New Age Islam Edit Bureau
30 September 2015
Should We Blame Saudi Arabia For The Latest Mina Incident?
Muhammad Zulfikar Rakhmat
UN Still Symbol of Hope Despite Failures
Are ‘Enemies’ A Political Need?
MOHAMMED FAHAD AL-HARTHI
Putin Changes Game Rules In Syria
OSAMA AL SHARIF
Suharto’s Purge, Indonesia’s Silence
By JOSHUA OPPENHEIME
An Opportunity To Focus On Human Rights In Iran
Ivan Sascha Sheehan
Should we blame Saudi Arabia for the latest Mina incident?
Muhammad Zulfikar Rakhmat
September 29 2015
More than 760 Muslim pilgrims of various ages, including at least 34 Indonesians, were killed last week in what will undoubtedly be remembered as one of the most tragic accidents to have occurred during the annual haj.
I pray that the deceased will be accepted to the highest level of Paradise and I also pray for the speedy recovery of those who were injured in the stampede.
It was reported by Saudi Arabia’s Al Arabiya news channel that the stampede broke out at the entrance of the Jamarrat Bridge near Street 204, as pilgrims were on their way to perform one of their last major haj rites, the symbolic jumrah or the stoning of the devil.
This, however, is not the only incident that took place this year. A few weeks ago, a huge crane collapsed onto the Grand Mosque resulting in the deaths of 118 worshippers, including 11 Indonesians.
As was widely reported, storms battered the colossal metal rig, causing it to break and fall to the ground with devastating consequences. Some have made the point that had this occurred after the haj had commenced the number of fatalities would have been much greater.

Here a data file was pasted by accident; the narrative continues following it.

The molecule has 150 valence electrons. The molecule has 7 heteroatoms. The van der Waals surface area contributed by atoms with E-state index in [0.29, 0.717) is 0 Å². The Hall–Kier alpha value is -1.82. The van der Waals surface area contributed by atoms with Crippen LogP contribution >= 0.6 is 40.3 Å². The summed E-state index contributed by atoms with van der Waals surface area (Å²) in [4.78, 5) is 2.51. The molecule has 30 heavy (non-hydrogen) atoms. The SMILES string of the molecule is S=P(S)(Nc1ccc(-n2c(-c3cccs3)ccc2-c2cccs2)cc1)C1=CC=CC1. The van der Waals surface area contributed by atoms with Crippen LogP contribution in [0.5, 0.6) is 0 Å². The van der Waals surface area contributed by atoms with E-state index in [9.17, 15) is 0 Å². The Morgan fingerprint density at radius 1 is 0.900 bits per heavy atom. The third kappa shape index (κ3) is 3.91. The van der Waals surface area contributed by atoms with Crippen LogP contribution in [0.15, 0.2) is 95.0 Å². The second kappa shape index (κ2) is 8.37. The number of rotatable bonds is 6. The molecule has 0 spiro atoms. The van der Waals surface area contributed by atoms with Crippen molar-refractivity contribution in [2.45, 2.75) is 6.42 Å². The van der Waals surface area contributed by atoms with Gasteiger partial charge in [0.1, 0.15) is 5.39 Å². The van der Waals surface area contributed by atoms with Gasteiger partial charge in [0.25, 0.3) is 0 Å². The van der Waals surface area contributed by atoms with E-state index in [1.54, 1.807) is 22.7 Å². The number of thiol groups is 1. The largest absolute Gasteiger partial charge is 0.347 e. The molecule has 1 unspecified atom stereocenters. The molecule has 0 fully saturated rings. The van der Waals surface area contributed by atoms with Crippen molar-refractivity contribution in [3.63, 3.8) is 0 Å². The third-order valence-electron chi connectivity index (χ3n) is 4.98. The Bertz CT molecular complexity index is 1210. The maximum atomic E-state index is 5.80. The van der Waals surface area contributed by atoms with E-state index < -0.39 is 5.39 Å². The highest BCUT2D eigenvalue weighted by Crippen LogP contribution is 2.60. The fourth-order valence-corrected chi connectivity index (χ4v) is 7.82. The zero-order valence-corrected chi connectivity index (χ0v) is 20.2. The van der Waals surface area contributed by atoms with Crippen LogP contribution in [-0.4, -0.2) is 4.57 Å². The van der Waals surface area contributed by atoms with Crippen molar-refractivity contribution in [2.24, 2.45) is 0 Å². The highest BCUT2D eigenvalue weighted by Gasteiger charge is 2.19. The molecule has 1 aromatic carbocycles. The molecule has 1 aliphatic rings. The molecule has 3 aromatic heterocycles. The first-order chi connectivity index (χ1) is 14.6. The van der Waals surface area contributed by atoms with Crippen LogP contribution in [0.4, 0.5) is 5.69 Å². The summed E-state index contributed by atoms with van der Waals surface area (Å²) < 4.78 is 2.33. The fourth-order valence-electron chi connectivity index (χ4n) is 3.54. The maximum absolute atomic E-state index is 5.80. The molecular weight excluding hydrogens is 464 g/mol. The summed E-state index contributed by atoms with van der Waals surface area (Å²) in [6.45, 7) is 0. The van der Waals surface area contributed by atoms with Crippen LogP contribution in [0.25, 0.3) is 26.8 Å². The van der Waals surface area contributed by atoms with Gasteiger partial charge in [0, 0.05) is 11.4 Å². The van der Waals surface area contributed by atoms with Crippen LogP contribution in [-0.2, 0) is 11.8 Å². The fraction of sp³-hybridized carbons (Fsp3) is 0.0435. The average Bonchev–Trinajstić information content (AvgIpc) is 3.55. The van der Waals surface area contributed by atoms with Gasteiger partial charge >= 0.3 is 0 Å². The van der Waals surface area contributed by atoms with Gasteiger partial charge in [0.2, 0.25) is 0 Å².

Following the stampede in Mina, many have questioned what the main causes of the accident were, and who was responsible. Some are putting the blame on the Saudi government, saying that it has not done enough to prevent such tragedies from happening.
Others, however, have suggested it was caused by pilgrims’ lack of discipline, who were too passionate about completing the ritual, and did not pay attention to the procedures.
The fact is there are many parties at fault in this incident. It may sound controversial, but I believe that the Saudi government should not be the only entity held responsible for the stampede and the crane collapse.
Even though it has been widely and understandably criticized, it cannot be denied that in the past years Saudi Arabia has tried to improve infrastructure for the safety and convenience of pilgrims during the haj.
These efforts have included construction of a wider, multilevel bridge, and replacement of the pillars representing Satan during the jumrah ritual, with the hope that this would minimize the risk of a stampede.
However, as Thursday’s incident has revealed, these measures were not enough.
Reflecting on the tragedy, I believe that both the holy cities of Mecca, where the haj takes place, and Medina, where the tomb of Prophet Muhammad is located, do not solely belong to Saudi Arabia, but Muslims all around the world. I agree with British-Algerian journalist Hafsa Kara-Mustapha who said in a recent op-ed that the two cities need to come under an independent body headed by a Muslim-majority state.
The management of the two sacred cities should no longer be entrusted exclusively to the Saudi royal family. The governments of other Muslim-majority nations must be involved also.
The revenues from the pilgrimage will cover the expenses of the development, as well as the maintenance of the cities, and come under a regular review of an international independent entity to make sure spending is available for public scrutiny.
Leaders from across Muslim-majority countries must create a genuine and robust board and they have to agree to crucial changes to the cities and rules governing the observance of the haj.